Virtual histology-intravascular ultrasound in assessment of carotid plaques: Ex vivo study

Tomohito Hishikawa, Koji Iihara, Hatsue Ishibashi-Ueda, Kazuyuki Nagatsuka, Naoaki Yamada, Susumu Miyamoto

Research output: Contribution to journalArticlepeer-review

15 Citations (Scopus)


OBJECTIVE: Virtual histology-intravascular ultrasound (VH-IVUS) has been reported to be useful in detecting the components of coronary plaques in vivo. Recently, the application of VH-IVUS to peripheral interventions has been evaluated. The aim of this study was to examine the extent to which the necrotic core of carotid plaques could be assessed accurately by VH-IVUS compared with histopathology. METHODS: A total of 37 carotid plaques underwent ex vivo VH-IVUS within 24 hours after endarterectomy. Ninety-five segments of virtual histological images were matched to histological sections. The area of the necrotic core on histological sections was compared with that on virtual histological images. Intraplaque hemorrhage (IPH) was histopathologically graded by its severity using immunohistochemical staining for glycophorin A as a marker. The relationship of the severity of the IPH to the necrotic core was histopathologically evaluated. The correlation between the necrotic core or IPH with symptomatology was also evaluated. RESULTS: The area of the necrotic core on virtual histological images (median, 8.0%; interquartile range, 5.0%-13%) was significantly smaller compared with that of the histological sections (median, 50%; interquartile range, 40%-63%) (P < 0.0001). The Bland-Altman analysis showed poor agreement in the necrotic core measurement between virtual histological images and histological sections (mean difference, 39.8%; 95% confidence interval, 35.8%-43.8%). Severe IPH was significantly associated with a larger necrotic core and symptomatology (P < 0.0001 and P = 0.0039, respectively). The area of necrotic core on the virtual histological analysis did not correlate with symptomatology (P = 0.70), but that on pathological analysis tended to correlate with symptomatology (P = 0.059). CONCLUSION: In the present virtual histological algorithm, the underestimation of the necrotic core was revealed. The lack of a hemorrhage component in the virtual histological algorithm is a leading cause of its underestimation.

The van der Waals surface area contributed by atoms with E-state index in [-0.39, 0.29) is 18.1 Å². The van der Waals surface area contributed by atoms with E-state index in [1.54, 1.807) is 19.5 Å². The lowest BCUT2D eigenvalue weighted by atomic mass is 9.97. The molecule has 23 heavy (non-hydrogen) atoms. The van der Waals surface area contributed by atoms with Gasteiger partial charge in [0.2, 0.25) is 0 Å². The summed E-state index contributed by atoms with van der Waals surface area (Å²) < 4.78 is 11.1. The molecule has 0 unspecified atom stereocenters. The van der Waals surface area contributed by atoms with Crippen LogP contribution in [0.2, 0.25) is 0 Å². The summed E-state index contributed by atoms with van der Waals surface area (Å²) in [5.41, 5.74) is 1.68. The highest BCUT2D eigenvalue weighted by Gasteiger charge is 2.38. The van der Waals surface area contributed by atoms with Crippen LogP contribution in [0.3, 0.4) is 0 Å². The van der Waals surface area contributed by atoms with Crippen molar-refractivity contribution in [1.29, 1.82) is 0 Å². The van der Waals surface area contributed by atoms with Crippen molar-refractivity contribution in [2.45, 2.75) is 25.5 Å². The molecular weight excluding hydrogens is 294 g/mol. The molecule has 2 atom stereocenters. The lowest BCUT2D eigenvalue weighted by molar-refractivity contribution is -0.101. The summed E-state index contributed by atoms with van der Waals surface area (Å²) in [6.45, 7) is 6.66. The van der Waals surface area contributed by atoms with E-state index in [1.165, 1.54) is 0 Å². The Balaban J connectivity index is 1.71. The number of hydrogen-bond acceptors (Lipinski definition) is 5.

Original languageEnglish
Pages (from-to)146-152
Number of pages7
Issue number1
Publication statusPublished - Jul 2009


  • Carotid endarterectomy
  • Hemorrhage
  • Imaging
  • Necrotic core
  • Ultrasound

ASJC Scopus subject areas

  • Surgery
  • Clinical Neurology


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